Quoting TheJerseyGirl: My son is12 and was mainstreamed until December. It was very apparent that he not only wasn't getting help, but was being rushed and pushed along with grades I don't think we're his. He has a 1:1 aide but she was as frustrated as he was. It was the hardest decision to make as far as he is concerned, but I reluctantly placed him in special Ed with mainstream as well. Our resource room was swamped with kids so that became pointless. Truth be told, I see a less stressed, happier boy. I'm not thrilled with the curriculum or the slower pace but at the same time he is truly learning now. He is also taking time to learn valuable life lessons that mainstream does not allow. He will be in high school pretty soon and I am pretty convinced we'll be homeschooling. I just feel at that point him learning from home will benefit him most regarding adulthood. All kids are different as are parenting and teaching styles. In the end, you have to do what you're comfortable with and feel is best!

 


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03071012
by Bronze Member on Mar. 3, 2014 at 4:17 PM
1 mom liked this
I home school my kids. I have always have always home schooled them. My older two are 10 and almost 7. My oldest has aspergers and my second daughter has pdd-nos. They were both just diagnosed this past fall. We have always known that my oldest had aspergers, but could never get any one to listen to us. Anyway, I believe that home schooling had been better for them because I can pick and choose their social interactions and help them if/when they need it. Also, home schooling had allowed us to work at their level. My second daughter is in first grade, but we do some subjects that are kindergarten and some that are second grade. She just learned how to read. My oldest is in fourth grade, but does some stuff on a fifth grade level and some on a third grade level. Her test scores overall show her to be at the end of fifth grade for most subjects, but math is beginning third grade and language arts is sixth grade level. My 4 year old has classic autism, though she is verbal and higher functioning. She was denied all help through the public school. She is doing really well at home and unless our insurance takes away her in home therapies (aba, speech, ot, and PT) she will continue being home. With all that said, I am not one to preach that home schooling is for everyone. It works very well for our family, especially being military.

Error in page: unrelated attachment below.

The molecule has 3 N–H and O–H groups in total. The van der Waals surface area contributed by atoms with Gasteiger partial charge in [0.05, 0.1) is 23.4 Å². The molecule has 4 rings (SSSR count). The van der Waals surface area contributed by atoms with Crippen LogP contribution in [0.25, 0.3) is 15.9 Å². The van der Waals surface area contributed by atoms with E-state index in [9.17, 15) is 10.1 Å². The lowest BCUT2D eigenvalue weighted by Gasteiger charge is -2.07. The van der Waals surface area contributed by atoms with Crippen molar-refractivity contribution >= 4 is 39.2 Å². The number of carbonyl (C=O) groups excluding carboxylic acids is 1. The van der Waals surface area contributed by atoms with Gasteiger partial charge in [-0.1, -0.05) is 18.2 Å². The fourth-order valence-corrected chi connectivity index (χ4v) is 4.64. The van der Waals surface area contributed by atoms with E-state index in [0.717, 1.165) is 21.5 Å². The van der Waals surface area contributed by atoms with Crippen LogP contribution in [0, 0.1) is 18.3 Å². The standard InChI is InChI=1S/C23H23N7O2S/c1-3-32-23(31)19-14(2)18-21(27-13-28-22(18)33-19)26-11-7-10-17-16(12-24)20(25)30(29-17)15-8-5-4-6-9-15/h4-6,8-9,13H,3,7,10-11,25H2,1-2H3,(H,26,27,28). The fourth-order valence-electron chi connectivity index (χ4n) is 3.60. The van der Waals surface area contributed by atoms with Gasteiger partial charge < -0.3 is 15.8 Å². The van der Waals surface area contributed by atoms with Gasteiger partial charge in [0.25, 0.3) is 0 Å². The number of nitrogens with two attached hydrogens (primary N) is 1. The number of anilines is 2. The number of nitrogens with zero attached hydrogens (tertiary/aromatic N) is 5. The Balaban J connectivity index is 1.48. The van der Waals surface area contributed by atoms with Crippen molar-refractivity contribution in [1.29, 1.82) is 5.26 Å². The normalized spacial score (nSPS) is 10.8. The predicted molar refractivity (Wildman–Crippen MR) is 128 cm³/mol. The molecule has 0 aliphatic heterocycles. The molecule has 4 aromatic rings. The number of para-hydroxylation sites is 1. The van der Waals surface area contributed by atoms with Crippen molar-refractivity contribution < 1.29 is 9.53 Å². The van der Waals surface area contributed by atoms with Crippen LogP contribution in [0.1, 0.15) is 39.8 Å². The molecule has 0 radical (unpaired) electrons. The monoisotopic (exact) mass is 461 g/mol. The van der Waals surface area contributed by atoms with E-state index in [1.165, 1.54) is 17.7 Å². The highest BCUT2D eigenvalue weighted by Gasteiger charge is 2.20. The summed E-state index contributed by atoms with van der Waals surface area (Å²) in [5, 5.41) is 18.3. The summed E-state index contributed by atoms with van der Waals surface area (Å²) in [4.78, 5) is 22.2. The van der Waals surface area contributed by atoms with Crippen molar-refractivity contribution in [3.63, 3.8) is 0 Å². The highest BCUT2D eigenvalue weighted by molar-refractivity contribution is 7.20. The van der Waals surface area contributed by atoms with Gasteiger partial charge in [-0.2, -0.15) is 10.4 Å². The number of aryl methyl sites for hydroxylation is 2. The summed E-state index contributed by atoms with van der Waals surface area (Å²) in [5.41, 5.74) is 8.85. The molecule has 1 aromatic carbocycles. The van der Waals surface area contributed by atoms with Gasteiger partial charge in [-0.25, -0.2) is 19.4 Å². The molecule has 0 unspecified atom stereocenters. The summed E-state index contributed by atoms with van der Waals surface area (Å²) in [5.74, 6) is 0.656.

SamMom912
by Gold Member on Mar. 3, 2014 at 7:18 PM

I dont know... Its a question better for an individual. im guessing it depends. 

I recently read: So your thinking about home schooling by Lisa Welchel. I had the book for about 2 weeks as it was recommended by a mom the the CM homeschooling group. After the first chapter I realized I was reading a book written by BLAIR from the facts of life.. AHHHH, what?? Im taking advice from Blair?! But in all seriousness each chapter was written by a different caregiver who had decided to homeschool. Why they chose to school that way, the program they were following, and how it was going... There were 3 really poignant chapters that really reasonated with me. It was a quick easy read that answers a lot of questions and really gives lots of great information about the process, some of the daily challenges, some of the perks, what you can do to set yourself up best for success and the back of the book lists tons of resources. 

My son is 7. Academically doing well in 2nd grade.. But he HATES going to school. Cries for almost 2 hours begging me not to mke him go. Asks to be homeschooled all the time... Its horrid.... But im not at the point where I could do it... Maybe when he is older and I can leave him alone and get some Mom time.. Lol.. 

SnowWhieQueen
by Member on Mar. 4, 2014 at 8:43 AM

i would home school if i could...it is always a battle with the school..at least in our case...but my 7 yr old just went into the autistic support classroom...and it seems to be a very good fit for him...in his case he is delayed as well as asd...but I'm more then worried about my son who is 11 and going to the Jr/Sr high school next yr....

darbyakeep45
by Darby on Mar. 4, 2014 at 8:45 AM

every child is different.  What works best for my child may not work for yours?  Personally, my son thrives in a school environment and he wouldn't do well at home.  Good luck!

shell3m
by Platinum Member on Mar. 4, 2014 at 9:05 AM
I personally would go insane if i tried to teach Dean. His teachers do better than me but i know a lot of our kids will repeat a grade. Its better if they repeat a lower grade than say..highschool. Im totally prepared to hold Dean back a grade if i think he needs it. Its important for me that he understands the work more so than pushing him to go forward if he can't handle it. This year is really rough for him...he might be repeating the 3rd grade...and Im fine with that if he needs to. :)
lady_katie
by Silver Member on Mar. 4, 2014 at 11:02 AM
I want to, but I just read that homeschool students in our area lose their therapy services. We do not get any therapy through our insurance, so that would mean that my son would have absolutely no therapy (we cannot pay out of pocket). Depending on his progress through preschool, I still might decide that he's better off at home, but this is a huge factor that makes me feel like my options are extremely limited :(